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A Partial Race to the Bottom; Corporate Tax Developments in Emerging and Developing Economies

  • Junhyung Park
  • Sukhmani Bedi
  • S. M. Ali Abbas
  • Alexander D Klemm

This paper assembles a new dataset on corporate income tax regimes in 50 emerging and developing economies over 1996-2007 and analyzes their impact on corporate tax revenues and domestic and foreign investment. It computes effective tax rates to take account of complicated special regimes, such as partial tax holidays, temporarily reduced rates and increased investment allowances. There is evidence of a partial race to the bottom: countries have been under pressure to lower tax rates in order to lure and boost investment. In the case of standard tax systems (i.e. tax rules applying under normal circumstances), the effective tax rate reductions have not been larger than those witnessed in advanced economies, and revenues have held up well over the sample period. However, a race to the bottom is evident among special regimes, most notably in the case of Africa, creating effectively a parallel tax system where rates have fallen to almost zero. Regression analysis reveals higher tax rates adversely affect domestic investment and FDI, but do raise revenues in the short-run.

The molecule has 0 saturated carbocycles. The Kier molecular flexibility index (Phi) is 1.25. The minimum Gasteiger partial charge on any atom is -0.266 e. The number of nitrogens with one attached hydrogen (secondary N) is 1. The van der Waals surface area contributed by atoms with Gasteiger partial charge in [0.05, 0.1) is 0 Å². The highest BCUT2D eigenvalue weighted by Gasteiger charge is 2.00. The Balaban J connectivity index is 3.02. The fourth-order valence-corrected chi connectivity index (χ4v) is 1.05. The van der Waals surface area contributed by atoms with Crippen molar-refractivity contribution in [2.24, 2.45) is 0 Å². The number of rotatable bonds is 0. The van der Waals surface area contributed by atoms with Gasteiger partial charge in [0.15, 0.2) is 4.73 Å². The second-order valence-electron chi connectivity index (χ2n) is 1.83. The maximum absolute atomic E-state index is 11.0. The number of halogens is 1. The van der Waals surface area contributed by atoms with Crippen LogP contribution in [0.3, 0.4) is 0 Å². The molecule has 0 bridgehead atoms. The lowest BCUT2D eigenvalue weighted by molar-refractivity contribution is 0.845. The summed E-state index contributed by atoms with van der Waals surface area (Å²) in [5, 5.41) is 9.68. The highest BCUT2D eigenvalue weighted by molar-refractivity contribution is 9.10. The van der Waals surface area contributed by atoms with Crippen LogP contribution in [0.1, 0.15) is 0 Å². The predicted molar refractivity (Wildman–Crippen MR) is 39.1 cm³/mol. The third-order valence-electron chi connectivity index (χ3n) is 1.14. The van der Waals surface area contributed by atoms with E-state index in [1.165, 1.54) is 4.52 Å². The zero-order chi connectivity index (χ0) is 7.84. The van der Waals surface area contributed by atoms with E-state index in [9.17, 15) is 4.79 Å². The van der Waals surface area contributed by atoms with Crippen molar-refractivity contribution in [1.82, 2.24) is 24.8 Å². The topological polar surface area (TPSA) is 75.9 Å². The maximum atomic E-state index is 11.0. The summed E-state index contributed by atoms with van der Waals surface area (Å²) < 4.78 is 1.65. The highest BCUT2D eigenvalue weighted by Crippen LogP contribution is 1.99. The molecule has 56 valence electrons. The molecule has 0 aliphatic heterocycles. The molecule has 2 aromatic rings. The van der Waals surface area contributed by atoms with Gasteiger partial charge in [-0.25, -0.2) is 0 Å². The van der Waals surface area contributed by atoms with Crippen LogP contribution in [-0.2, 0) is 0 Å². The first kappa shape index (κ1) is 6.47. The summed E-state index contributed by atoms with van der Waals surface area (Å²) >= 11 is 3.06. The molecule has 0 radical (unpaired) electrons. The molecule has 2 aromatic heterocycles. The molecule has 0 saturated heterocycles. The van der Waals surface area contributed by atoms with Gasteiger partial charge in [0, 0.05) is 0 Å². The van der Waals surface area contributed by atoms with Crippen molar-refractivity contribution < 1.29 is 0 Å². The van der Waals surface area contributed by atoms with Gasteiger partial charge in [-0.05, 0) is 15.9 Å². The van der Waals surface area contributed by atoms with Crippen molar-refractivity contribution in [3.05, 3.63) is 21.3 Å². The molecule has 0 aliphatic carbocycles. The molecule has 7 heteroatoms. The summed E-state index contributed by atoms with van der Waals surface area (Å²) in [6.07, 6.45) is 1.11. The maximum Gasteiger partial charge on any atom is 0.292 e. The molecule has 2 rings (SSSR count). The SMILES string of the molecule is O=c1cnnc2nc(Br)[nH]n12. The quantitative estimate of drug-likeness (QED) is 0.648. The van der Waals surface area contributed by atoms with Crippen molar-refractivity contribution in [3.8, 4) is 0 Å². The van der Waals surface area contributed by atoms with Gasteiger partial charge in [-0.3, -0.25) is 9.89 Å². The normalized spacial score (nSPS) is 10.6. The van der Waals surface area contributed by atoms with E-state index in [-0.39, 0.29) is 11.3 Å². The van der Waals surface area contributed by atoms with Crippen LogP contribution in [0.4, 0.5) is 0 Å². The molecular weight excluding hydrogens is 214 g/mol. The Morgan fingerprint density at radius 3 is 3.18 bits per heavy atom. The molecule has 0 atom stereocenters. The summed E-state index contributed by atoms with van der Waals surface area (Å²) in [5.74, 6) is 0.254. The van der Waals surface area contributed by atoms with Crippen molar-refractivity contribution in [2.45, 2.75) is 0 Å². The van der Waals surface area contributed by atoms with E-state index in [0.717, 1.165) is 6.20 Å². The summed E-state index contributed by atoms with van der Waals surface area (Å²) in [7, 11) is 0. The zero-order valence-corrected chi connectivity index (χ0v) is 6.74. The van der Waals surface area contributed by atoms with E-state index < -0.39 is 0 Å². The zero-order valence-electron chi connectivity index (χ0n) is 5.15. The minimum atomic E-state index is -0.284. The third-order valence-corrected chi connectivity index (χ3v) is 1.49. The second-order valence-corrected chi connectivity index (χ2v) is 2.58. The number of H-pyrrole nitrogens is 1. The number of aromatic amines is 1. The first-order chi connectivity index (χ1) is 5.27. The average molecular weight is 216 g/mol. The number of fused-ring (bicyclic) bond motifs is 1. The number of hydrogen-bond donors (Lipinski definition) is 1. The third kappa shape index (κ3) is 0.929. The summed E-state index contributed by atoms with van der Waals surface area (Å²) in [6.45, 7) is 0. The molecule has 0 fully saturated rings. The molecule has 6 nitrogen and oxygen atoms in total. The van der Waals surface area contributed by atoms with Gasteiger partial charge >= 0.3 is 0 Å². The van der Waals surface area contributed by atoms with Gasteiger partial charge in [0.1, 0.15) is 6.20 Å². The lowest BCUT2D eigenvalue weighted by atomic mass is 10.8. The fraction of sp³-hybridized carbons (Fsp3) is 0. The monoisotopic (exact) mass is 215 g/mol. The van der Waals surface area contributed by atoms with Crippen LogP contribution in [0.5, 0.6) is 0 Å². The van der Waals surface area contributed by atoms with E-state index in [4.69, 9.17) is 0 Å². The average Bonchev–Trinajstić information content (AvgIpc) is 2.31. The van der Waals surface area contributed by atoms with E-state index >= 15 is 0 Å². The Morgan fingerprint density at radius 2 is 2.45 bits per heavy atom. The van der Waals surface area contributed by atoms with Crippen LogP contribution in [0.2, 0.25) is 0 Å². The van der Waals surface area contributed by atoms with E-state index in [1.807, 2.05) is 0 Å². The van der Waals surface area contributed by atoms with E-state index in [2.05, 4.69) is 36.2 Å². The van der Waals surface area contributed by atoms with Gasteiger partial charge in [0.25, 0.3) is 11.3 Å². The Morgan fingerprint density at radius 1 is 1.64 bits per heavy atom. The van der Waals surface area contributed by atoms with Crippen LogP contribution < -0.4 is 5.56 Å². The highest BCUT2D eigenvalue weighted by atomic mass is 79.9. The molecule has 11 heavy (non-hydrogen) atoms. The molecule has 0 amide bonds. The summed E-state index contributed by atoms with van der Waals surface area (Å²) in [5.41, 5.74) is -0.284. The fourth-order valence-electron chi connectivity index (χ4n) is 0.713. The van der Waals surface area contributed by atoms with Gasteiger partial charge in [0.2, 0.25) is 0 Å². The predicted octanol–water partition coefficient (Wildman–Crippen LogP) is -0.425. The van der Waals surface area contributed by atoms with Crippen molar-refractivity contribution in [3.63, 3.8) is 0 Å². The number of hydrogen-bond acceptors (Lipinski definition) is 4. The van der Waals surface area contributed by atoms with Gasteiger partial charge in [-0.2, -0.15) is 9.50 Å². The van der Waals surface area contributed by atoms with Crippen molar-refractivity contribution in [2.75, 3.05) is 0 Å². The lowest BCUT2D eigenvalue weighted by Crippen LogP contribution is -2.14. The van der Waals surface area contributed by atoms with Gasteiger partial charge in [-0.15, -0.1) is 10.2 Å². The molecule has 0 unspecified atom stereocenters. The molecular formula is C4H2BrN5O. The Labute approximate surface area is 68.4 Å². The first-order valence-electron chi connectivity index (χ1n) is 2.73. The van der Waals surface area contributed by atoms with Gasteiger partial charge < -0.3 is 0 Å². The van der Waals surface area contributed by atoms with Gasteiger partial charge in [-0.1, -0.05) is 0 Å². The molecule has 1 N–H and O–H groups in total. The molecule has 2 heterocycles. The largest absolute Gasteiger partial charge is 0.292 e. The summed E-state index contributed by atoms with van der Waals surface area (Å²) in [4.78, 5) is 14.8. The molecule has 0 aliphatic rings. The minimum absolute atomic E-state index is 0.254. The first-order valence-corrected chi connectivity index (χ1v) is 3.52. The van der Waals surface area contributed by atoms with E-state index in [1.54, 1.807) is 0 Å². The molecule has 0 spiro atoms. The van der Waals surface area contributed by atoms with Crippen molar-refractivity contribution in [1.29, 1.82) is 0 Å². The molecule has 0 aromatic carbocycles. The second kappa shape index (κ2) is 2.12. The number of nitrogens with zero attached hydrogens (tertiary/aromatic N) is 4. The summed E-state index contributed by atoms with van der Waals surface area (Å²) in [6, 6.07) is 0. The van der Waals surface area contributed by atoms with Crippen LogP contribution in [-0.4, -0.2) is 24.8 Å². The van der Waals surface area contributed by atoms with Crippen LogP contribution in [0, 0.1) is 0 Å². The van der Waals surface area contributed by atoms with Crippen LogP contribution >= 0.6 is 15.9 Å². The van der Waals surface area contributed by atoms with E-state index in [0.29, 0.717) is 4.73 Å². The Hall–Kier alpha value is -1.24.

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Paper provided by International Monetary Fund in its series IMF Working Papers with number 12/28.

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Length: 31
Date of creation: 01 Jan 2012
Date of revision:
Handle: RePEc:imf:imfwpa:12/28
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  1. R Blundell & Steven Bond, . "Initial conditions and moment restrictions in dynamic panel data model," Economics Papers W14&104., Economics Group, Nuffield College, University of Oxford.
  2. Alexander D Klemm, 2009. "Causes, Benefits, and Risks of Business Tax Incentives," IMF Working Papers 09/21, International Monetary Fund.
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  10. Nickell, Stephen J, 1981. "Biases in Dynamic Models with Fixed Effects," Econometrica, Econometric Society, vol. 49(6), pages 1417-26, November.
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  15. Fuest, Clemens & Huber, Bernd & Mintz, Jack, 2005. "Capital Mobility and Tax Competition," Foundations and Trends(R) in Microeconomics, now publishers, vol. 1(1), pages 1-62, December.
  16. Bucovetsky, S., 1991. "Asymmetric tax competition," Journal of Urban Economics, Elsevier, vol. 30(2), pages 167-181, September.
  17. Michael P. Devereux & Rachel Griffith & Alexander Klemm, 2002. "Corporate income tax reforms and international tax competition," Economic Policy, CEPR;CES;MSH, vol. 17(35), pages 449-495, October.
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